At a glance, the only thing poetry and biology have in common is the tendency to break rules. Every time we think we have a definitive rule in biology, we find exceptions. Life is diverse and dynamic. Despite the extreme differences in each discipline, we should speculate that the study of life and the expression of life must have much more in common than just an affinity for free verse. Perhaps we can find deeper explanations of each by seeing them from the other’s perspective.
The key to understanding poetry, in my case, was learning how to analyze and evaluate it. I remember when I was very little, how I loved Dr. Seuss’ poetry, but didn’t really understand how the poems worked. Like most children, I loved nonsensical words and the rhyming nature of poetry. It wasn’t until I became acquainted with the poetry of Shel Silverstein that I was filled with inspiration and determination. His poetry appeared simple enough–formulated. I began writing poems for fellow classmates’ prompts. Over a few years of dabbling in poetry, I firmly established a preference for tetrameter, a habit that I would not break until high school.
It was in high school that I became formally introduced to poetry analysis. The poetry of Plath, Frost, and Emerson stood out, perhaps only by emphasis in the curriculum (though I must say I love their poetry). Arguably, the most appreciable aspect of poetry is the abstraction of superficial elements. The use of symbols, metaphor, and allusion can interlace to reveal hidden beauty. Every thing and place have emotion and ideas bubbling underneath them. Such is the effect of life. We imbibe objects with meaning.
Biology and the sciences have become an equal passion. I am captivated by science for its universal logic. Knowledge admittedly has been a golden calf of mine. I still catch myself occasionally discarding potential friendships if their brains lack intriguing information. Since I first noticed this, I have made considerable effort to appreciate people more, even if they don’t possess any useful input. I reserve my intellect in social circles so that I don’t come off as superior. I do not seek knowledge so that I can be better than others, but so that I can understand the world better.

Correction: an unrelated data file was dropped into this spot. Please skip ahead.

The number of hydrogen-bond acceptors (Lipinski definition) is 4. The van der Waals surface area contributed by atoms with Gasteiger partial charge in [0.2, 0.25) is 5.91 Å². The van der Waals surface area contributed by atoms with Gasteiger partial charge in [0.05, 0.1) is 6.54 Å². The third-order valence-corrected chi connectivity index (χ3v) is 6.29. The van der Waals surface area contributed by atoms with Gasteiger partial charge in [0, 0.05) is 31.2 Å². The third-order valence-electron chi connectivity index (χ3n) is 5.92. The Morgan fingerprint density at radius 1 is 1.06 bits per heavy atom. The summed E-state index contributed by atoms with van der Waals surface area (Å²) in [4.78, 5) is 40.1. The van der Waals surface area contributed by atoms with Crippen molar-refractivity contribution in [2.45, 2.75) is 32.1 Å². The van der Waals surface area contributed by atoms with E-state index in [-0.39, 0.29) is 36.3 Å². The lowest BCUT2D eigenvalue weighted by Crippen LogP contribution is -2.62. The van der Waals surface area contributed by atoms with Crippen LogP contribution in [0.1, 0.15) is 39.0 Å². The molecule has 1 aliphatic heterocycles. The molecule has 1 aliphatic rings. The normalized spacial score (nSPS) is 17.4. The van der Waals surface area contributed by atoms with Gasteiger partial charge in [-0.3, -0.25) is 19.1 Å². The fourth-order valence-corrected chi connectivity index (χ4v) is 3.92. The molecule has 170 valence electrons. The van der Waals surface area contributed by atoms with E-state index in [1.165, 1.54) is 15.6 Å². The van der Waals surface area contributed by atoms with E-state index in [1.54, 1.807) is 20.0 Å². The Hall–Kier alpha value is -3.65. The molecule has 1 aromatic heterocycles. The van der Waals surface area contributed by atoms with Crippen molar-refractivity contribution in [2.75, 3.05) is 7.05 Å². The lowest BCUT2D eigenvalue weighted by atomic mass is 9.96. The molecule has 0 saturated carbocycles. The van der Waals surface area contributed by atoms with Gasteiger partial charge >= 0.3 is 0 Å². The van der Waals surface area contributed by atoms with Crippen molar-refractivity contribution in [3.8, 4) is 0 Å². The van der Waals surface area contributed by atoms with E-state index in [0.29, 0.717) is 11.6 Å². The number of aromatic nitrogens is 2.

Biology categorizes levels of complexity and attempts to understand each component individually and in relation. The realm of molecules (proteins, atoms, enzymes) eventually constructs and functions as cells. Cells organize into tissues, and tissues form organs. Complex combinations of organs make organisms, and organisms group to create communities. The sum of communities are known as ecosystems, and they exist in the biosphere. From a biological perspective, all fine arts are a phenomenon of individual expression (between organisms and ecosystems). A functional emergent property of neurology.
The evolutionary psychologist (EP) explains all artistic impulses as a result of romantic strategies (to increase reproductive chances). Evidence for this line of thought can be seen across the entire mammalian lineage. We see bizarre behavioral phenomena, oftentimes highly associated with external physical displays: mating calls, fights, dances, and nest building. EPs have elevated DNA to the level of complexity of organisms. They say that the ultimate purpose of life is only the replication of our genes. We are just necessary byproducts of genes’ desire to make more genes.
Evolutionary psychology relies heavily on the foundation of genetic determinism. However, the basic premise of genetic determinism is flawed. Whether genes have a causal relationship with behavior is variable. Brains are the most complicated thing in the universe (even more complex than the communities they form). Every level of complexity has thousands of composite factors which build the next level, hence a determinist perspective of any sort is impractical at best. The brain is just too malleable and creative to be explained solely by genetics. Instead the evolution of behavior belongs to memetic evolution (the change of culture and ideas), which occurs within the apparatus of the brain itself.
Genetics are a form of information–they cannot possibly exist without a functional system. Nor could a thought exist without some form of (neural) network. To place DNA as the primary determinant of everything is arbitrary and obstructive. EPs have become so enraptured with their scientific theory they have lost sight of the big picture.
A deeper reflection on poetry reveals the physicality underneath the subjectivity of its form. Of course we employ our brains when we write poetry. This means that there is definable connection between emotion and physicality. The feeling of sounds is important. Plosives are sounds which seem to explode from the mouth (b d k g p t). An advanced poet has an understanding of the effect of sound on an audience, and its effect on the mouth and breathing. He or she often unconsciously manipulates the time and spatial association between the visual presence of words. The structure of lines can even form noticeable shapes. In this manner, natural sciences can be an invaluable tool to the poet.